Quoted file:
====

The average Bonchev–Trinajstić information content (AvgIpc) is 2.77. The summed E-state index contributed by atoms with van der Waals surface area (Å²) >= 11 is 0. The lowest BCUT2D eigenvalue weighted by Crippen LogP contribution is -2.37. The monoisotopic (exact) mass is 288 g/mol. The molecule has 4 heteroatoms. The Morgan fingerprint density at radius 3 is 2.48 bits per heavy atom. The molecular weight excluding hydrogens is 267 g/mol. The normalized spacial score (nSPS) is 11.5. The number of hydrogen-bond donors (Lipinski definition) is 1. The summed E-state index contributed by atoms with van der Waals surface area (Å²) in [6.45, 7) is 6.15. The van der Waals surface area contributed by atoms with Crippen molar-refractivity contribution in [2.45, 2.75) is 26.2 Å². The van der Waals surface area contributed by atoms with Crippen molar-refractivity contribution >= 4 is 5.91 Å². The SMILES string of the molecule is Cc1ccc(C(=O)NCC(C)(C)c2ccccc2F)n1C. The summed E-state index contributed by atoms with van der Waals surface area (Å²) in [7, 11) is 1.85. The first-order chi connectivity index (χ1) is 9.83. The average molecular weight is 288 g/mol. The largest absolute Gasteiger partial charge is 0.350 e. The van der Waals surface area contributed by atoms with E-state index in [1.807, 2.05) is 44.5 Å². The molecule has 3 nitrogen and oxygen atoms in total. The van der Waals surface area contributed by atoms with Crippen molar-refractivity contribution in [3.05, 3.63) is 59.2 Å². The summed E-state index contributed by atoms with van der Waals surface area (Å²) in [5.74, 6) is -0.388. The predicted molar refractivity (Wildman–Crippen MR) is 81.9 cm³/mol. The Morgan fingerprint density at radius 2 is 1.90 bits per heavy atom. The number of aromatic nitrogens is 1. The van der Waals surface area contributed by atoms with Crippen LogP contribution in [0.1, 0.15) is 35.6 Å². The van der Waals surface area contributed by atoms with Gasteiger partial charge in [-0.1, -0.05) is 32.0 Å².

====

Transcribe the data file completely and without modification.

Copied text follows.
The average Bonchev–Trinajstić information content (AvgIpc) is 2.77. The summed E-state index contributed by atoms with van der Waals surface area (Å²) >= 11 is 0. The lowest BCUT2D eigenvalue weighted by Crippen LogP contribution is -2.37. The monoisotopic (exact) mass is 288 g/mol. The molecule has 4 heteroatoms. The Morgan fingerprint density at radius 3 is 2.48 bits per heavy atom. The molecular weight excluding hydrogens is 267 g/mol. The normalized spacial score (nSPS) is 11.5. The number of hydrogen-bond donors (Lipinski definition) is 1. The summed E-state index contributed by atoms with van der Waals surface area (Å²) in [6.45, 7) is 6.15. The van der Waals surface area contributed by atoms with Crippen molar-refractivity contribution in [2.45, 2.75) is 26.2 Å². The van der Waals surface area contributed by atoms with Crippen molar-refractivity contribution >= 4 is 5.91 Å². The SMILES string of the molecule is Cc1ccc(C(=O)NCC(C)(C)c2ccccc2F)n1C. The summed E-state index contributed by atoms with van der Waals surface area (Å²) in [7, 11) is 1.85. The first-order chi connectivity index (χ1) is 9.83. The average molecular weight is 288 g/mol. The largest absolute Gasteiger partial charge is 0.350 e. The van der Waals surface area contributed by atoms with E-state index in [1.807, 2.05) is 44.5 Å². The molecule has 3 nitrogen and oxygen atoms in total. The van der Waals surface area contributed by atoms with Crippen molar-refractivity contribution in [3.05, 3.63) is 59.2 Å². The summed E-state index contributed by atoms with van der Waals surface area (Å²) in [5.74, 6) is -0.388. The predicted molar refractivity (Wildman–Crippen MR) is 81.9 cm³/mol. The Morgan fingerprint density at radius 2 is 1.90 bits per heavy atom. The number of aromatic nitrogens is 1. The van der Waals surface area contributed by atoms with Crippen LogP contribution in [0.1, 0.15) is 35.6 Å². The van der Waals surface area contributed by atoms with Gasteiger partial charge in [-0.1, -0.05) is 32.0 Å².